Another problematic area is his switching back and forth between languages, which undercuts his self-assuredness. The song seems to be written in Spanish first, but several (not quite every other) verses turn to English. What he chooses to translate is telling. He stays in Spanish for the more sensitive info: “I’m a well-behaved gentleman”, “If I have to get myself together, I make myself sick” (huh?), and “Your daughter is in good hands.” The last one is supposed to be facetious, but it feels like false run-off from tough-guy performances he was forced to play, one in Can’t Buy Me Love and the other in Colors. The pictures below fail to show the nuances of his performances, but in general he’s being given the same motivation: “You’re a good looking meathead/gangbanger; try to hustle some chicks/money.” It’s not within him, though, and the casting agents soon realized it too.
Returning to the lyrics, his English ones are crass and conniving, talking about eating girls like sushi and not loving girls but needing them. It’s a sharp relief to the more desperate Spanish lines. He seems like two different people, choosing an outlook based on where he is or who’s around. Basically, he’s easily influenced. And at the risk of sounding like a high school guidance counselor, shouldn’t cool people be more confident than this? Wasn’t Vanilla Ice at least a little edgy because he relentlessly and proudly remained that idiot all the time. Gerardo seems scared or confused. Even without the bilingual unease within the song, there’s one more piece of unsmooth poetry. When addressing parents of a paramour, Gerardo includes the head-scratching line in Spanish: “Cierra La Boca, por favor” or “Shut your mouth, please.” What? Why include the “please”? He can’t tell rebellion from courtesy. It’s all a sham.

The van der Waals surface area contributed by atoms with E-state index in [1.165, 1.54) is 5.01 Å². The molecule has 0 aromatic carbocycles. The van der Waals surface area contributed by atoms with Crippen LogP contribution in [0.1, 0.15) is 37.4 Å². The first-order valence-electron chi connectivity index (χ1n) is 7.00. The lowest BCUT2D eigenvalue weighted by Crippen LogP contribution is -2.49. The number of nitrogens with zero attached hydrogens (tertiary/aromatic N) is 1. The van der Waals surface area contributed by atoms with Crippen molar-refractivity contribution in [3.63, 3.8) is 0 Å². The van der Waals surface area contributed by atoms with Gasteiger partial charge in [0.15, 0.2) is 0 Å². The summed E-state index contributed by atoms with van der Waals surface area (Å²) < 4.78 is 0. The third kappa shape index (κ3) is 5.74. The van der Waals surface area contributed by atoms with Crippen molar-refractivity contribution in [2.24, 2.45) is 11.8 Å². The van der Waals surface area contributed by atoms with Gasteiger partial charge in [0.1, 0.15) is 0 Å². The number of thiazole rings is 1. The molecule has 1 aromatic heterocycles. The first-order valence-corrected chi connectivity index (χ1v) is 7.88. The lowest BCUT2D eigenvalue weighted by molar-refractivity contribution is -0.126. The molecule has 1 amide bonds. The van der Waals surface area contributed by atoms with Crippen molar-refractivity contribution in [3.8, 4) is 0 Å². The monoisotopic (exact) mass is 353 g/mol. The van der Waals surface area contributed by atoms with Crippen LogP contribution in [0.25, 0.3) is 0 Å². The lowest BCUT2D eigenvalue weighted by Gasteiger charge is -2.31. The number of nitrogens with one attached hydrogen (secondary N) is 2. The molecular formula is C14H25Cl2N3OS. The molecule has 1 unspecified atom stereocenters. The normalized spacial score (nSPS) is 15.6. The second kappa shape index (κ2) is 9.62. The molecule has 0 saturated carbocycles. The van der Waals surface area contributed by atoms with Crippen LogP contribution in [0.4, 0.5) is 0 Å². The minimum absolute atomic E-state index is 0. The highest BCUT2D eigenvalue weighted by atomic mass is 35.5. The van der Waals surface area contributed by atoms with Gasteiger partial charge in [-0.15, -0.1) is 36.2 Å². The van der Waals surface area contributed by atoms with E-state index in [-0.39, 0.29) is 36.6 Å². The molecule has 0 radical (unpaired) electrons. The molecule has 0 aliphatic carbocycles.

Musically, the song feels like nothing, not to be confused with the compliment this song feels like nothing else. There’s no real evidence of any song making resources or an awareness of a musical zeitgeist. It contains a couple of shrill, static percussion lines, one metallic, one very digitized. Then comes a canned horn sound, like it might be from cartoons or 50s cop show car chases. It’s most likely a free sample recycled from something forgotten. If you care to listen more closely, a bass fills space beneath. After two very similar verses, there is short bridge with a sharper horn and idle tinkling on a Casio. The hook, if any, is a backing vocal that goes up, down, up, saying A-ye-A. You could put the whole thing together on Garage Band during a lunch break now. It makes “Mama Said Knock You Out” seem dynamic and Ricky Martin seem in touch with Latin musicianship.
It’s composed, I guess, but it doesn’t feel fussed over. The production was done by Christian Carlos Warren, who goes by Osunlade. His page shows many credits of people I’ve never heard of (save for Jazzy Jeff, ten years after the fact, though, in 2002), but “Rico Suave” was his first big single. He was green then and probably inexpensive, certainly not about to find the pulse of 90s pop. For an idea of whether studio invested in any details of the project, here’s an entry from Gerardo’s Wikipedia page: “Song lengths from the CD liner notes differ from the actual track lengths.” (His pages are full of revelatory chestnuts like this.) The point is, though, I don’t see a ton of money or effort behind this thing. In fact, hearing the song on Spotify, I assumed that the song was just an excuse to put together a sultry, high-end video, the kind of thinking that prefigured Eric Nies and “The Grind.”